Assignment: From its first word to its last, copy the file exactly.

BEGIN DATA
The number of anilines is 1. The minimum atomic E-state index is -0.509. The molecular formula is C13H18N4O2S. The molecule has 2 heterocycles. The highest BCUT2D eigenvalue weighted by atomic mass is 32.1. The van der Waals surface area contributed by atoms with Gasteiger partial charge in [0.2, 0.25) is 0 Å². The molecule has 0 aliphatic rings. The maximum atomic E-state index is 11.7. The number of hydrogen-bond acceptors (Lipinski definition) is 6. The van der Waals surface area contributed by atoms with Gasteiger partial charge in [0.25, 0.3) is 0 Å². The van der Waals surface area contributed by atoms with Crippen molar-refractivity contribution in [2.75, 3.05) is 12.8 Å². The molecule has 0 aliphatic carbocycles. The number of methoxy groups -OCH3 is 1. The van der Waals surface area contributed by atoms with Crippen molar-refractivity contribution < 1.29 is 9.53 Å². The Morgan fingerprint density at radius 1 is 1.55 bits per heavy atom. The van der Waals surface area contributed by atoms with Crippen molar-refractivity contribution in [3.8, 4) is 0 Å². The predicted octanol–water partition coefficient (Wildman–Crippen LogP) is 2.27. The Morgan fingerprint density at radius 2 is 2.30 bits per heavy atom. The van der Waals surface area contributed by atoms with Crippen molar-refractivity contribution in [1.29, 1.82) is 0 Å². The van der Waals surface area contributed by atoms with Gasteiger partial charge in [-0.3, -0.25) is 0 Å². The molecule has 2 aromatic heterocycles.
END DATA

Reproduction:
The number of anilines is 1. The minimum atomic E-state index is -0.509. The molecular formula is C13H18N4O2S. The molecule has 2 heterocycles. The highest BCUT2D eigenvalue weighted by atomic mass is 32.1. The van der Waals surface area contributed by atoms with Gasteiger partial charge in [0.2, 0.25) is 0 Å². The molecule has 0 aliphatic rings. The maximum atomic E-state index is 11.7. The number of hydrogen-bond acceptors (Lipinski definition) is 6. The van der Waals surface area contributed by atoms with Gasteiger partial charge in [0.25, 0.3) is 0 Å². The van der Waals surface area contributed by atoms with Crippen molar-refractivity contribution in [2.75, 3.05) is 12.8 Å². The molecule has 0 aliphatic carbocycles. The number of methoxy groups -OCH3 is 1. The van der Waals surface area contributed by atoms with Crippen molar-refractivity contribution < 1.29 is 9.53 Å². The Morgan fingerprint density at radius 1 is 1.55 bits per heavy atom. The van der Waals surface area contributed by atoms with Crippen molar-refractivity contribution in [3.8, 4) is 0 Å². The predicted octanol–water partition coefficient (Wildman–Crippen LogP) is 2.27. The Morgan fingerprint density at radius 2 is 2.30 bits per heavy atom. The van der Waals surface area contributed by atoms with Crippen molar-refractivity contribution in [1.29, 1.82) is 0 Å². The van der Waals surface area contributed by atoms with Gasteiger partial charge in [-0.3, -0.25) is 0 Å². The molecule has 2 aromatic heterocycles.